10 L.A. Art Spaces That Change Our Idea of What an Art Space Is
|Austin Young occupies Chloë Flores|
Chloë Flores is a curator who doesn't really like social media; she prefers old-fashioned, face-to-face contact. After her friends kept bugging her to get a Facebook account, however, a light went on in her head. Why not use her Facebook identity as a residence space for artists? After all, being on Facebook is essentially a performance, and the site's numerous mechanisms for social interaction open up subtle possibilities for subversion and critique -- in other words, for messing with people's heads.
In November 2011, Flores launched her residency project by posting a detailed statement on her Facebook page's "About" section. As it turns out, however, most people don't read the About page, and one of the first artists (Austin Young) caused confusion and alarm among Flores' friends by making up lengthy, revealing and uncomfortably personal status updates. Flores received concerned messages asking her if she was going through a crisis.
Later, many friends were incensed when the collective Finishing School took over and cheekily posted nothing but large JPEG swatches of bland colors. As Flores later explained, these colors were the approved palette for Internet use in its early days.
At this point, most people have become acclimated to the project, and Flores continues to program a new resident artist every month. She also lectures about it periodically at local schools, and has plans for a book to document it when it's over.
The Chloë Flores archive is fully accessible to the public, but for the complete experience, it's best to friend her. facebook.com/itsallbeendonebefore.
KCHUNG Radio: Art on the radio
KCHUNG Radio Yes, naked deejaying happens at KCHUNG Radio, courtesy of artists Guan Rong and John Burtle
KCHUNG, an upstart radio station founded in Chinatown by artist Solomon Bothwell, started as a joke. After an awkward interaction with a radio station owner who came to speak at the Mountain School (Piero Golia's alternative art university), Bothwell said to his friends, "I could start a radio station myself!" The more he said it to people, though, the more seriously they took him, and they started to contribute equipment, referrals and proposals for shows.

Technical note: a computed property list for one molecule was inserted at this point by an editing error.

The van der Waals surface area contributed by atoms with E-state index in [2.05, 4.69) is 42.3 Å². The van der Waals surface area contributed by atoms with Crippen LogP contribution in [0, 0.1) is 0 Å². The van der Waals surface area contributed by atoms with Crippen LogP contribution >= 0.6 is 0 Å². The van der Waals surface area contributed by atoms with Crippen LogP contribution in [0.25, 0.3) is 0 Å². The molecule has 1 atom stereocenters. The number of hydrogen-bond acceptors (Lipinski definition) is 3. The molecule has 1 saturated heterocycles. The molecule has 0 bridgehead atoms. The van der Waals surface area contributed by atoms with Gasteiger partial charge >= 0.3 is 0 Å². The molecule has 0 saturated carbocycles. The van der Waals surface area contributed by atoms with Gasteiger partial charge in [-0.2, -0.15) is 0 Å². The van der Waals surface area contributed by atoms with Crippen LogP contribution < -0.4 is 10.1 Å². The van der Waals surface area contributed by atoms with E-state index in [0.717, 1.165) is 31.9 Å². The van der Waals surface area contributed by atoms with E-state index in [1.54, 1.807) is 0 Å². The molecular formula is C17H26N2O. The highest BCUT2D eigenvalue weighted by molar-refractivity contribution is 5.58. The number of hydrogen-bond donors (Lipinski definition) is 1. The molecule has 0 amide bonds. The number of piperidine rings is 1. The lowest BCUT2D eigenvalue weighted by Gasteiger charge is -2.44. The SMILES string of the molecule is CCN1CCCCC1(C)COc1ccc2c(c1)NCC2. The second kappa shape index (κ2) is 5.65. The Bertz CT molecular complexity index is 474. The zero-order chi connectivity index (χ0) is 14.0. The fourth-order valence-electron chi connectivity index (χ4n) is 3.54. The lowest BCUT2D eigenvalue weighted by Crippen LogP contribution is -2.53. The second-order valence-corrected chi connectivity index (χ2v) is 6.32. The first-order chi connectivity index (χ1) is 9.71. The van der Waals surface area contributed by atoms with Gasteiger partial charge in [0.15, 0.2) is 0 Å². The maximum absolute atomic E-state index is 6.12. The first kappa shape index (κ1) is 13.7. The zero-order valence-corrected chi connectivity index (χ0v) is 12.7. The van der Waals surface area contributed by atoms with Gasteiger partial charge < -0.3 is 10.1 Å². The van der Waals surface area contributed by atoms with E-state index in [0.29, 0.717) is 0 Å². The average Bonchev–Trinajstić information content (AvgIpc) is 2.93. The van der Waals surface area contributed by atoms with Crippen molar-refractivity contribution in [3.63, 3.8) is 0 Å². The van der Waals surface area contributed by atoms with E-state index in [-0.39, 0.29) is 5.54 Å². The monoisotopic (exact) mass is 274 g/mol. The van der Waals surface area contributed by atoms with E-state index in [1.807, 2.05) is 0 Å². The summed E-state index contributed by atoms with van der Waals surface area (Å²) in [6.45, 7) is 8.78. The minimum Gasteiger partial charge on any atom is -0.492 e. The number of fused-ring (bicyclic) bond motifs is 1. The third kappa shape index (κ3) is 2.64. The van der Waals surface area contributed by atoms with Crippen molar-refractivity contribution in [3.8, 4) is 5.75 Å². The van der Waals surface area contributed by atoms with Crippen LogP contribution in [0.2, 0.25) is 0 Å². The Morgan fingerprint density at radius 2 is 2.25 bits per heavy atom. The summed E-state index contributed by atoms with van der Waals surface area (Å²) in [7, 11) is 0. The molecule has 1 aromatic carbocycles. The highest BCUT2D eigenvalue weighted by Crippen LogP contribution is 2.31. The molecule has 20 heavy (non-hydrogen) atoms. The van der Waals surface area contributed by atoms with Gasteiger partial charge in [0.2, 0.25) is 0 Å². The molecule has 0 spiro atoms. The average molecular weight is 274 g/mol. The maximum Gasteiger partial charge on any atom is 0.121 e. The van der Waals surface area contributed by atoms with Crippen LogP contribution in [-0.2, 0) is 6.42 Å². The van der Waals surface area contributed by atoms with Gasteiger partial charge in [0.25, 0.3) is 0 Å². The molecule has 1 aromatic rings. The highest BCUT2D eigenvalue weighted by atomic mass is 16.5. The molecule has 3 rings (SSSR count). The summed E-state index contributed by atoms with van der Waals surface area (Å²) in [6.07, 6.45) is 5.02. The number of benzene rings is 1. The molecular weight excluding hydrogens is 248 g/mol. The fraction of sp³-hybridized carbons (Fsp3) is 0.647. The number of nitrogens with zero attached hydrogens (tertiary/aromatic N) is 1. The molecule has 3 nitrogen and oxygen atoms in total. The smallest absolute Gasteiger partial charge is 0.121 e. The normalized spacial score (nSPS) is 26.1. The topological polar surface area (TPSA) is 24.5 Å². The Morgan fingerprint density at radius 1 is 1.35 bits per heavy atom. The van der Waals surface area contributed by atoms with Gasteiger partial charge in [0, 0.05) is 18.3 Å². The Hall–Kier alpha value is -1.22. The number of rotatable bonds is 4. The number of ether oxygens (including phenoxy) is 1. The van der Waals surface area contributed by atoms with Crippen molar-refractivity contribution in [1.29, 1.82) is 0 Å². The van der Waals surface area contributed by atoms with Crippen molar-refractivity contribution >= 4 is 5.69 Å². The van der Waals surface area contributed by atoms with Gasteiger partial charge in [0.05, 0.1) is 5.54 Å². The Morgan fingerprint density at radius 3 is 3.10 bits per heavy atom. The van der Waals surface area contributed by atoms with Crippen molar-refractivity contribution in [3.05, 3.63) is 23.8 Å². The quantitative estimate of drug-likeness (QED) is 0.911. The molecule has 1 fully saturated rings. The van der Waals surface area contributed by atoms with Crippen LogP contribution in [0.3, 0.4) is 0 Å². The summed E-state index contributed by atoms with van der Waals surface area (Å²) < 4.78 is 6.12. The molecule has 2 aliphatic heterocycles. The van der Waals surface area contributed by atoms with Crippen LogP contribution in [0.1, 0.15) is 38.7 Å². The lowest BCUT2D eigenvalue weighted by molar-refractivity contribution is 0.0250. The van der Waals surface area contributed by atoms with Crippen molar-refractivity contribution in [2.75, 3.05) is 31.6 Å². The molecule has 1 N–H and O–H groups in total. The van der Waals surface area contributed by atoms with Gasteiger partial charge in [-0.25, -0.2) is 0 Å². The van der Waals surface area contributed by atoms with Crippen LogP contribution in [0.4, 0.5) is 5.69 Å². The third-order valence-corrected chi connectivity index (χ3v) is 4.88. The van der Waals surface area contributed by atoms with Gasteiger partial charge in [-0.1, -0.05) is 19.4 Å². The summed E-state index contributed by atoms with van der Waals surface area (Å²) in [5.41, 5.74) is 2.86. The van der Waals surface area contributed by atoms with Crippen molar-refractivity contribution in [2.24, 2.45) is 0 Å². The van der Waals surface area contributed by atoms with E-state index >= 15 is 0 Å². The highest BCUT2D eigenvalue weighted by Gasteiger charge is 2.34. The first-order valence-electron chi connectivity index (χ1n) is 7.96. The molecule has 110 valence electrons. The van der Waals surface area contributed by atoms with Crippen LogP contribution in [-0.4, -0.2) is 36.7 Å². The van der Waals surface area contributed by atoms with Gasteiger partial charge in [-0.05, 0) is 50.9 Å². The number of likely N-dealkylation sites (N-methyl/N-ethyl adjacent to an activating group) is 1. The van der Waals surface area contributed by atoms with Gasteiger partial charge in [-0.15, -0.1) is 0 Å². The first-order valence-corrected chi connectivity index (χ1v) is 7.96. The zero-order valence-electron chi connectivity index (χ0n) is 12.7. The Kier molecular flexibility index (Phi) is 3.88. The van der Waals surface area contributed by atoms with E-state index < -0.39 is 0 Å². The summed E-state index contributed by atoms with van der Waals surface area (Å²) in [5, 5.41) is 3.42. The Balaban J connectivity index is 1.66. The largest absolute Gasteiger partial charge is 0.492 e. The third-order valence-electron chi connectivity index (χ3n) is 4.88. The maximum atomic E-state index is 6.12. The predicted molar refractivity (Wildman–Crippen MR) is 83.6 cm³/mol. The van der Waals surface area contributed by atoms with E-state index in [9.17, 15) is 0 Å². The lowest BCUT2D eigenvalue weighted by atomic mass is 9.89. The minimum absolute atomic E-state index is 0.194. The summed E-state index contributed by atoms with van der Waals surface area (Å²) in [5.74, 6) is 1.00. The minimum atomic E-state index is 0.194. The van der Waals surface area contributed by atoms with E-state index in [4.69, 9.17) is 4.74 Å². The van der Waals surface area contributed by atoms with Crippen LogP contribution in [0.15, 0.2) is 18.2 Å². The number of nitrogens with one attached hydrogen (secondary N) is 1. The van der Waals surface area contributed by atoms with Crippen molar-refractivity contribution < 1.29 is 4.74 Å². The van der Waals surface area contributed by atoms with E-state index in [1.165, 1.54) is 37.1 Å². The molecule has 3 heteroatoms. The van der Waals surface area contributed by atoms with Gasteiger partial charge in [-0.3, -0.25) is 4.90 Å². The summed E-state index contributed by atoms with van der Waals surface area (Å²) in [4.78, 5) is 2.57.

When KCHUNG did its first broadcast in February 2011 from the Pacific Design Center in West Hollywood, Bothwell bicycled there with all of his radio gear stuffed into a backpack. A year later, KCHUNG's equipment could barely fit onto a truck bound for an art event in Joshua Tree.
The station, which broadcasts a tiny signal at 1630 AM and is best listened to online, recently moved into a shared studio space in Chinatown, where it is enjoying more spacious digs and a newfound stability. Programming, which can be heard Sunday through Thursday nights from 7 p.m. to midnight, is powered by diverse constituents of L.A.'s underground music and art scenes; you can hear anything from dial-up advice sessions to poetry readings to sonic experiments to straight-up deejay mixes. kchungradio.org.
Up next: Art on a person